Remember when the Great Recession first hit? Remember when virtually EVERY DAY there was a news story about some IT Developer or banker who killed himself and his whole family because he had lost his job and seen no way out? The nation was shocked. Imagine living under that kind of economic duress for centuries, and then come back and ask me why we just can’t “get it together”.

My kids need to know all these things – and much, much more. That America has a promise that it has yet to deliver on and a dark past that it MUST atone for. If this nation is one “under God”, they must repent and atone for the sin of man stealing (Exodus 21:16) or face the wrath of God. It’s really, very simple.

I told the girls that we will be going on the Underground Railroad next summer. They gasped and squealed.


“Can we get out and see stuff?”

“Will we go inside some of the houses?”

underground rr mapI was shocked by their enthusiasm – and very pleased. It means that their teachers and I have been doing something right. I told them we would go to the Deep South, make our way North through the Carolinas and end in Philadelphia to see the Liberty Bell. (Runaway slaves usually weren’t out of danger until they got to New York and/or Canada, but I’m NOT driving that far.) That said, I know I HAVE to temper this journey with common sense and delicacy, particularly with Aya. She’s extremely empathic.

While reading the story of Matthew Henson, the first Black man to explore the North Pole, she paused in the middle of reading a passage about the discrimination Matt Henson faced in the country of his birth. No one would give him a job for a long time because he had skin that looked like hers.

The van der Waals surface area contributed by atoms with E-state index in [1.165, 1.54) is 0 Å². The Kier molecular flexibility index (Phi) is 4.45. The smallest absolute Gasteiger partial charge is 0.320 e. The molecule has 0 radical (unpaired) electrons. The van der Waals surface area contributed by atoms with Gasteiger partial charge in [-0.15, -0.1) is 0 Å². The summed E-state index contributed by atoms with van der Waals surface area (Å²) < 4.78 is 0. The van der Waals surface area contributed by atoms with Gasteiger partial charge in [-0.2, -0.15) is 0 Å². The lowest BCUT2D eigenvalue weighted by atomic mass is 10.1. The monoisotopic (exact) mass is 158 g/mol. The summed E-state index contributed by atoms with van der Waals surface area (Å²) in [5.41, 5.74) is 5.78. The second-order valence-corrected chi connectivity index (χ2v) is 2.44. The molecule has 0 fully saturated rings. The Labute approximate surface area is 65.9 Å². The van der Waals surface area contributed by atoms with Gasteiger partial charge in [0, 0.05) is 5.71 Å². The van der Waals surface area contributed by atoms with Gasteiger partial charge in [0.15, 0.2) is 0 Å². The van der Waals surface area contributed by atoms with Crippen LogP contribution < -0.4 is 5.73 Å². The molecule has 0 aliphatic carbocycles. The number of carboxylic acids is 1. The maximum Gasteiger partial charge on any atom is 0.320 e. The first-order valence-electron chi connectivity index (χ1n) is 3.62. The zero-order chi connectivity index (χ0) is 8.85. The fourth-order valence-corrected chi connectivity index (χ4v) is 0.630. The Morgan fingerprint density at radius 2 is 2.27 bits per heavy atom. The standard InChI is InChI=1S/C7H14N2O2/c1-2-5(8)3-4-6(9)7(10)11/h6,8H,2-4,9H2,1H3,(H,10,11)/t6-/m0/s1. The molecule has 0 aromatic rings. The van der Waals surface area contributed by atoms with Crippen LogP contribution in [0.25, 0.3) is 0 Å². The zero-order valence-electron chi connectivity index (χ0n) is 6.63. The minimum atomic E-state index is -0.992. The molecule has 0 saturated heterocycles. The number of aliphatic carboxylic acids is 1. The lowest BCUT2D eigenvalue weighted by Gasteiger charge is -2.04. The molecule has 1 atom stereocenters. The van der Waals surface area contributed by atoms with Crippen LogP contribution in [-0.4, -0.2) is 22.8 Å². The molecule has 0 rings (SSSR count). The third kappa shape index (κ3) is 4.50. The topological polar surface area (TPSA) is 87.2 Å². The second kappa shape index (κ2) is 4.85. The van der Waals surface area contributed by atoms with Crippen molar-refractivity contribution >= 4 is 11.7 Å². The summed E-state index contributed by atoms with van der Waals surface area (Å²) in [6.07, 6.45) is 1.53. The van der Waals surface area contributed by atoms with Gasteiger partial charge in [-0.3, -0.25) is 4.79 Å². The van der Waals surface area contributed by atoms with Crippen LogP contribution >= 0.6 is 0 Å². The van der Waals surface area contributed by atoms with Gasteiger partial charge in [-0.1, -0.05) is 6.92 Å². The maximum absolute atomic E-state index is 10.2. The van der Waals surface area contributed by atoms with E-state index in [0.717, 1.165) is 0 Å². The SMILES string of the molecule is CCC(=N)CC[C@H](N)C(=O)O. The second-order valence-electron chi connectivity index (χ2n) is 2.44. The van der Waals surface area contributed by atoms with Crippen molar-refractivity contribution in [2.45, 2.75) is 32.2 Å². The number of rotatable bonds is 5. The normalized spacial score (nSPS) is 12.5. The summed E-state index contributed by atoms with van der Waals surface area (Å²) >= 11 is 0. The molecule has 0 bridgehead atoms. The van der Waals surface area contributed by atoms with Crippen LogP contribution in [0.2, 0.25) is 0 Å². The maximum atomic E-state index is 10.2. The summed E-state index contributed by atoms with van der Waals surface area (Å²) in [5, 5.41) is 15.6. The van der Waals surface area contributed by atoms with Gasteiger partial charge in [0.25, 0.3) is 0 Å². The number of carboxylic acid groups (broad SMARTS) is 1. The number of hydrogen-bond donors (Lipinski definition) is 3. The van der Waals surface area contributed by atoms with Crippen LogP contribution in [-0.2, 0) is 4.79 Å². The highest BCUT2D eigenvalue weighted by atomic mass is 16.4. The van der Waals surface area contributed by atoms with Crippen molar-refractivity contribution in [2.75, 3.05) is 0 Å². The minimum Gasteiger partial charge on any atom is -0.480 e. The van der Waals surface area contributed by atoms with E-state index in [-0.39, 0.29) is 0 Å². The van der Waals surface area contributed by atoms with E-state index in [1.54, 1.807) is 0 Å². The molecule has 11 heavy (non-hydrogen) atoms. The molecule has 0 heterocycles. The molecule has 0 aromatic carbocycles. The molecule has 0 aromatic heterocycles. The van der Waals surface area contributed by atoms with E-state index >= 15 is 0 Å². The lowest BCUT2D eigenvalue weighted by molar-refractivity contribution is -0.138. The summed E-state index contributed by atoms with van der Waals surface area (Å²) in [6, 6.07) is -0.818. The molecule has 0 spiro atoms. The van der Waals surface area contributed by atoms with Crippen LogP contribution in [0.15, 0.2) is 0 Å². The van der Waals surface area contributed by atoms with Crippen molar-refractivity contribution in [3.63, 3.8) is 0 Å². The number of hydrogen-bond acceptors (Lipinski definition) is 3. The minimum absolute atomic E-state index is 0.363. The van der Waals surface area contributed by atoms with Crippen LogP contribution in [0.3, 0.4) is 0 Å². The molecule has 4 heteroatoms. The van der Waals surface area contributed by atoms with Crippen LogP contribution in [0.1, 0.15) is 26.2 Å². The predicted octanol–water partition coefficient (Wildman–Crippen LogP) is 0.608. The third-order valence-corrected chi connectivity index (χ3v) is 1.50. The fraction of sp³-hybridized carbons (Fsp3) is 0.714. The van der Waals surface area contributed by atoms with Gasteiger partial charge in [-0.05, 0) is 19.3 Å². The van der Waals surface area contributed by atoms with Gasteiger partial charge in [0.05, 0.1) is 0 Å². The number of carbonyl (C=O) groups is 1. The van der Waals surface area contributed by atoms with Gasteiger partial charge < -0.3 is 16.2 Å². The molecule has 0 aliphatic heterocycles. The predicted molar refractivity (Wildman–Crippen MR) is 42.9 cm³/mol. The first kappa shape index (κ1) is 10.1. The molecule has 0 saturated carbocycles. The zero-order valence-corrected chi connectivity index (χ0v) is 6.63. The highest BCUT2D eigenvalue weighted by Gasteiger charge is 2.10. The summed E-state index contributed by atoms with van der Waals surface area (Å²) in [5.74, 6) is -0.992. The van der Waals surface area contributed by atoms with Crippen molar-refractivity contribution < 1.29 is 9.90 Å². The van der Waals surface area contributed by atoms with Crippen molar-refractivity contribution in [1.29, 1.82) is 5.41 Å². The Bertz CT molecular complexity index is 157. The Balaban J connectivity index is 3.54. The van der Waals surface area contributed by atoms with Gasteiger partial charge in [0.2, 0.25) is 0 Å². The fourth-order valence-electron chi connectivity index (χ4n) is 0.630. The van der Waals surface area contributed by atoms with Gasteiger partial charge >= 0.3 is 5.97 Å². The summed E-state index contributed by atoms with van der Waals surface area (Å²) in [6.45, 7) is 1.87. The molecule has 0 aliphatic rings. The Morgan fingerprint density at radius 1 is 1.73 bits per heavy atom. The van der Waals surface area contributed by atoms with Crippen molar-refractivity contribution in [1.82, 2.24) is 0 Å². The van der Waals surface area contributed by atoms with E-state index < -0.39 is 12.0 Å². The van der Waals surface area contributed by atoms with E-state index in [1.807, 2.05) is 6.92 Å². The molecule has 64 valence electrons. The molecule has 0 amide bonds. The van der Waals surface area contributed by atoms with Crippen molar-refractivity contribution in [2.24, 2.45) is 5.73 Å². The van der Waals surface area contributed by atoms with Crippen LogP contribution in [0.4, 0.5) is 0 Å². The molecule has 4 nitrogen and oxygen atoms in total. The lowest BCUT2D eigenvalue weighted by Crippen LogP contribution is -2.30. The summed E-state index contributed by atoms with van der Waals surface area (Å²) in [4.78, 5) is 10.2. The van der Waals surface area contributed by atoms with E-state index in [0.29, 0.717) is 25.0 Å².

“White people were crazy in those days!” she blurted. She then ran off to tell her sister what she’d read.

Her statement filled me with dread and hope. Yes, White people were “crazy”. The world operated under a system that robbed every one of their humanity – victims and perpetrators alike, which did and still do come in all shades. But, as she pointed, that was in “those days”, which gives me hope that she sees the world she lives in very differently than the one Matt Henson, George Washington Carver, William Wilberforce and Rosa Parks lived in.

Every race has had its struggle with oppression. Look at what the Japanese did to the citizens of mainland China. Or the horrible atrocities committed by invading Europeans on the aborigines of Australia. More recently, what horrors Hitler meted out on Jews, the mentally impaired and homosexuals. Do other ethnicities struggle in the same way Blacks do to tell their past? Are they under the same pressure we are to “get over it”? Should we all be content to forget?